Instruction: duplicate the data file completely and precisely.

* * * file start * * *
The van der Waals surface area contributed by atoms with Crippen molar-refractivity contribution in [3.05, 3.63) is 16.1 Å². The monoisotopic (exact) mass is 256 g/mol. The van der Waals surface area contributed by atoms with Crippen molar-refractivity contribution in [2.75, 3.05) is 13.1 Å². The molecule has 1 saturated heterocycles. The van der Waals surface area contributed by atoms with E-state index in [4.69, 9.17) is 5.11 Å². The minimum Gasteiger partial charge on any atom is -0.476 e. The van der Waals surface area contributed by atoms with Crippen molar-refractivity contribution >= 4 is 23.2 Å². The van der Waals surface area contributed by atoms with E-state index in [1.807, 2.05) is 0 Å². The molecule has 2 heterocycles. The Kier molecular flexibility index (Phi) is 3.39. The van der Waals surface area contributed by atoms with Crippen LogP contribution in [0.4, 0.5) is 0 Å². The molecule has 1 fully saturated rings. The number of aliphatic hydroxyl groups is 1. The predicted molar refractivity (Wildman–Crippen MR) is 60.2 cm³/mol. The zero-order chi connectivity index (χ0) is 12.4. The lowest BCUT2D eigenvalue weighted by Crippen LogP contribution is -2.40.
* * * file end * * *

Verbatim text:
The van der Waals surface area contributed by atoms with Crippen molar-refractivity contribution in [3.05, 3.63) is 16.1 Å². The monoisotopic (exact) mass is 256 g/mol. The van der Waals surface area contributed by atoms with Crippen molar-refractivity contribution in [2.75, 3.05) is 13.1 Å². The molecule has 1 saturated heterocycles. The van der Waals surface area contributed by atoms with E-state index in [4.69, 9.17) is 5.11 Å². The minimum Gasteiger partial charge on any atom is -0.476 e. The van der Waals surface area contributed by atoms with Crippen molar-refractivity contribution >= 4 is 23.2 Å². The van der Waals surface area contributed by atoms with E-state index in [1.807, 2.05) is 0 Å². The molecule has 2 heterocycles. The Kier molecular flexibility index (Phi) is 3.39. The van der Waals surface area contributed by atoms with Crippen LogP contribution in [0.4, 0.5) is 0 Å². The molecule has 1 fully saturated rings. The number of aliphatic hydroxyl groups is 1. The predicted molar refractivity (Wildman–Crippen MR) is 60.2 cm³/mol. The zero-order chi connectivity index (χ0) is 12.4. The lowest BCUT2D eigenvalue weighted by Crippen LogP contribution is -2.40.